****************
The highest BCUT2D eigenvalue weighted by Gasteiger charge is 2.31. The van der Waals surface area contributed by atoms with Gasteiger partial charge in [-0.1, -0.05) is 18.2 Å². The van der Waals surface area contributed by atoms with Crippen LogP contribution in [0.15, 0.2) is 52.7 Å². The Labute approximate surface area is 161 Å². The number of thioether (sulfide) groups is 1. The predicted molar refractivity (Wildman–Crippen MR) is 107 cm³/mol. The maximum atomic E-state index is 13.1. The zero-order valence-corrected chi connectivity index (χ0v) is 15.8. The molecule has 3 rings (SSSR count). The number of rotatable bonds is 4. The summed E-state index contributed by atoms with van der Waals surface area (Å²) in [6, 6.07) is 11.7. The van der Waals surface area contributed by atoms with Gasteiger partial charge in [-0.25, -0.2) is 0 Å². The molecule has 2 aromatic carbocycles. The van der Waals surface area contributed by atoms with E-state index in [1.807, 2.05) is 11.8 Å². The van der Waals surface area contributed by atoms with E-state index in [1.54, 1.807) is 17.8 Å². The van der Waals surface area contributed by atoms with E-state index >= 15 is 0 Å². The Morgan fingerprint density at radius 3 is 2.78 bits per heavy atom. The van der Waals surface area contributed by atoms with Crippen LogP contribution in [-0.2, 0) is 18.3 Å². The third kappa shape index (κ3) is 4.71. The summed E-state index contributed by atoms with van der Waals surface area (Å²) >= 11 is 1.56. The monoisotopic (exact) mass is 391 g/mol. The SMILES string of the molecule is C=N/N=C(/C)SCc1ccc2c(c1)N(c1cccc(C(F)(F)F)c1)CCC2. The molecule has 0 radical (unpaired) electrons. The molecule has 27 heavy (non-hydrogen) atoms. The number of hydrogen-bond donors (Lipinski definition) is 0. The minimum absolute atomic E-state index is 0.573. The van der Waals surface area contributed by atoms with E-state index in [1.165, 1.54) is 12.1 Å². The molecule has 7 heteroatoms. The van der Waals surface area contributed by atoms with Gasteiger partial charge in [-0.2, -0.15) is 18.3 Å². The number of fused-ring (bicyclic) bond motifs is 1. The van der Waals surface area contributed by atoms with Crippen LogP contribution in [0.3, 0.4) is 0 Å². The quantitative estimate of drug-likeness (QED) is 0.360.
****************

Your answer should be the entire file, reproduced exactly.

The highest BCUT2D eigenvalue weighted by Gasteiger charge is 2.31. The van der Waals surface area contributed by atoms with Gasteiger partial charge in [-0.1, -0.05) is 18.2 Å². The van der Waals surface area contributed by atoms with Crippen LogP contribution in [0.15, 0.2) is 52.7 Å². The Labute approximate surface area is 161 Å². The number of thioether (sulfide) groups is 1. The predicted molar refractivity (Wildman–Crippen MR) is 107 cm³/mol. The maximum atomic E-state index is 13.1. The zero-order valence-corrected chi connectivity index (χ0v) is 15.8. The molecule has 3 rings (SSSR count). The number of rotatable bonds is 4. The summed E-state index contributed by atoms with van der Waals surface area (Å²) in [6, 6.07) is 11.7. The van der Waals surface area contributed by atoms with Gasteiger partial charge in [-0.25, -0.2) is 0 Å². The molecule has 2 aromatic carbocycles. The van der Waals surface area contributed by atoms with E-state index in [1.807, 2.05) is 11.8 Å². The van der Waals surface area contributed by atoms with E-state index in [1.54, 1.807) is 17.8 Å². The van der Waals surface area contributed by atoms with E-state index >= 15 is 0 Å². The Morgan fingerprint density at radius 3 is 2.78 bits per heavy atom. The van der Waals surface area contributed by atoms with Crippen LogP contribution in [-0.2, 0) is 18.3 Å². The third kappa shape index (κ3) is 4.71. The summed E-state index contributed by atoms with van der Waals surface area (Å²) >= 11 is 1.56. The monoisotopic (exact) mass is 391 g/mol. The SMILES string of the molecule is C=N/N=C(/C)SCc1ccc2c(c1)N(c1cccc(C(F)(F)F)c1)CCC2. The molecule has 0 radical (unpaired) electrons. The molecule has 27 heavy (non-hydrogen) atoms. The number of hydrogen-bond donors (Lipinski definition) is 0. The minimum absolute atomic E-state index is 0.573. The van der Waals surface area contributed by atoms with E-state index in [1.165, 1.54) is 12.1 Å². The molecule has 7 heteroatoms. The van der Waals surface area contributed by atoms with Gasteiger partial charge in [-0.2, -0.15) is 18.3 Å². The number of fused-ring (bicyclic) bond motifs is 1. The van der Waals surface area contributed by atoms with Crippen LogP contribution in [0.3, 0.4) is 0 Å². The quantitative estimate of drug-likeness (QED) is 0.360.